If you were a production engineer who fell asleep at your laptop and woke up 20 years later, what would you behold?
That classic time-traveler, Rip Van Winkle, slept through the Revolutionary War and awakened to an unfamiliar country after his 20-year slumber. Would your operations, circa 2038, be just as foreign?
It’s not such an outlandish scenario, given the revolutionary change that is afoot in today’s industrial world. Digital technologies are redefining how some companies understand, manage and staff their industrial operations. Yet, for so many others, terms like Industry 4.0 and digital transformation are still abstract concepts.That classic time-traveler, Rip Van Winkle, slept through the Revolutionary War and awakened to an unfamiliar country after his 20-year slumber. Would your operations, circa 2038, be just as foreign?
So, let’s look 20 years into the future to see how today’s smarter controllers and other digital technologies could reshape operations in different industries.
Food & beverage: Predicting an end to unplanned downtime?
Your packaged-foods plant has held up surprisingly well after 20 years. But there are noticeable changes.
For instance, you see fewer operator workstations on the production floor. Instead, you see the plant manager and an engineer looking at a tablet, while a robot replaces a device on the production line.
“What broke?” you ask them.
“Nothing,” the plant manager responds. “We have another week and two days before the pump goes down on the mixing tank. Our system predicted a failure last month and put an order in for the replacement part. We’re putting the new pump in today during our scheduled maintenance.”
You watch as the plant manager pulls up the plant analytics on his tablet and quickly drills down into the failing pump, showing its expected failure date. He then pulls up a display of all plant devices that need to be serviced within the next month.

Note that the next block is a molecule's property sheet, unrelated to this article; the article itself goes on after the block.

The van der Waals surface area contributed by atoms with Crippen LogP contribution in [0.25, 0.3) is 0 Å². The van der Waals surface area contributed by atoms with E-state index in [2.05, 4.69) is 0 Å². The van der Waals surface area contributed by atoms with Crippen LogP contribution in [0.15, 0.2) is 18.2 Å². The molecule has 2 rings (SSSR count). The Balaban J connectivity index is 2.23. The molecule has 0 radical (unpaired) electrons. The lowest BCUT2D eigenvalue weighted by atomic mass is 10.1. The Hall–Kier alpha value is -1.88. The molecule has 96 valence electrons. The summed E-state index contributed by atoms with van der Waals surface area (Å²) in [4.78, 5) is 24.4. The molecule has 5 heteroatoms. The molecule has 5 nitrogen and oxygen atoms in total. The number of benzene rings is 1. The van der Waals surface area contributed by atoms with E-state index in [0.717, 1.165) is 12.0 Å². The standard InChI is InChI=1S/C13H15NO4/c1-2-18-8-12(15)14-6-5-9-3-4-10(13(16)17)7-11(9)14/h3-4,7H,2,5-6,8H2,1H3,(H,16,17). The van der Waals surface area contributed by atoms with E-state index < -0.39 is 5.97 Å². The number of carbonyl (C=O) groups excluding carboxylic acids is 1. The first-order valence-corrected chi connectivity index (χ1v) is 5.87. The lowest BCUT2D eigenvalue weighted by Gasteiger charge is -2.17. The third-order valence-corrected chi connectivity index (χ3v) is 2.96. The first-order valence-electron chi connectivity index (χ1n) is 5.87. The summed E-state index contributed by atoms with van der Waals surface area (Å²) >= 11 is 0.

Having just arrived in the future, knowing nothing about it, you’re amazed by how analytics software can now see into the future with enough clarity to predict downtime issues. Twenty years ago, you think, the plant was still doing calendar-based maintenance. Workers couldn’t predict anything, and they often found themselves fixing the same re-occurring problems.
You’re also surprised by just how easily information is now accessed. For example, the plant manager can now search his operations for answers—such as machine health or performance KPIs—as if he were searching the internet. He can even verbally ask his tablet questions, like how long the next batch will take to produce, and the software speaks back with answers.
Automotive: Robots save your back (and more)
Who knew robots could be so intuitive—and so helpful?
As you stumble out of your slumber and onto the plant floor, you are amazed by how seamlessly and safely robots are now woven into production processes.
Approaching the assembly area, you don’t see a gate around the robots to keep people at a safe distance. Instead, as you walk closer, the robot slows down and then comes to a stop as you stand next to it.